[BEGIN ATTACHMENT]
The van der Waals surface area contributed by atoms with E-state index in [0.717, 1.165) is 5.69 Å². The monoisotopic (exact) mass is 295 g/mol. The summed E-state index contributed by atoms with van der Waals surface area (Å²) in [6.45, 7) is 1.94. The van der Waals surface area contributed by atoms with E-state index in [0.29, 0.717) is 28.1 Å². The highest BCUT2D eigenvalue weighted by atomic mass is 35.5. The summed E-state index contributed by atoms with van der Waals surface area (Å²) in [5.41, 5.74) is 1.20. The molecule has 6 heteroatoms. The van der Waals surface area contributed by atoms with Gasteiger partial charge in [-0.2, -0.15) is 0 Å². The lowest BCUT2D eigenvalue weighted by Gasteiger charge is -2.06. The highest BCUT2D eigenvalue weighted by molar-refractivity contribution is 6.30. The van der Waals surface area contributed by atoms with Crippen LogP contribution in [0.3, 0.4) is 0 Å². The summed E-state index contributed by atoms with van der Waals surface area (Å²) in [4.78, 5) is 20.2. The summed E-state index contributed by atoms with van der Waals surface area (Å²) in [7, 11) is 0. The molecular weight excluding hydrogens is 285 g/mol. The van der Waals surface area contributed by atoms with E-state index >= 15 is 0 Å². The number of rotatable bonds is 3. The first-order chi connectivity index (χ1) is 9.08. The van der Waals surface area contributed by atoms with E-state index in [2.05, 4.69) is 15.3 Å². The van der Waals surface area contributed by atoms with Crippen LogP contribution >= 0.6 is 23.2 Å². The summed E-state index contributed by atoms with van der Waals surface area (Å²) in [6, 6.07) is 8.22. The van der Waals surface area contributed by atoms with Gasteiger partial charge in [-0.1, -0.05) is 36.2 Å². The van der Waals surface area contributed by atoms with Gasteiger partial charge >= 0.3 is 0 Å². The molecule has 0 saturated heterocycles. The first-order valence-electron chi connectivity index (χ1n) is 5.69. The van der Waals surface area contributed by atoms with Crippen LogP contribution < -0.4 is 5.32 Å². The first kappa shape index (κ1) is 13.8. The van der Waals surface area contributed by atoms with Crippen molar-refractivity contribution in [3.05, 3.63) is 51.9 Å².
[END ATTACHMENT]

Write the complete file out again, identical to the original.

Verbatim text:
The van der Waals surface area contributed by atoms with E-state index in [0.717, 1.165) is 5.69 Å². The monoisotopic (exact) mass is 295 g/mol. The summed E-state index contributed by atoms with van der Waals surface area (Å²) in [6.45, 7) is 1.94. The van der Waals surface area contributed by atoms with E-state index in [0.29, 0.717) is 28.1 Å². The highest BCUT2D eigenvalue weighted by atomic mass is 35.5. The summed E-state index contributed by atoms with van der Waals surface area (Å²) in [5.41, 5.74) is 1.20. The molecule has 6 heteroatoms. The van der Waals surface area contributed by atoms with Gasteiger partial charge in [-0.2, -0.15) is 0 Å². The lowest BCUT2D eigenvalue weighted by Gasteiger charge is -2.06. The highest BCUT2D eigenvalue weighted by molar-refractivity contribution is 6.30. The van der Waals surface area contributed by atoms with Crippen LogP contribution in [0.3, 0.4) is 0 Å². The summed E-state index contributed by atoms with van der Waals surface area (Å²) in [4.78, 5) is 20.2. The summed E-state index contributed by atoms with van der Waals surface area (Å²) in [7, 11) is 0. The molecular weight excluding hydrogens is 285 g/mol. The van der Waals surface area contributed by atoms with E-state index >= 15 is 0 Å². The number of rotatable bonds is 3. The first-order chi connectivity index (χ1) is 9.08. The van der Waals surface area contributed by atoms with E-state index in [2.05, 4.69) is 15.3 Å². The van der Waals surface area contributed by atoms with Crippen LogP contribution >= 0.6 is 23.2 Å². The summed E-state index contributed by atoms with van der Waals surface area (Å²) in [6, 6.07) is 8.22. The van der Waals surface area contributed by atoms with Gasteiger partial charge in [-0.1, -0.05) is 36.2 Å². The van der Waals surface area contributed by atoms with Gasteiger partial charge >= 0.3 is 0 Å². The molecule has 0 saturated heterocycles. The first-order valence-electron chi connectivity index (χ1n) is 5.69. The van der Waals surface area contributed by atoms with Crippen LogP contribution < -0.4 is 5.32 Å². The first kappa shape index (κ1) is 13.8. The van der Waals surface area contributed by atoms with Crippen molar-refractivity contribution in [3.05, 3.63) is 51.9 Å².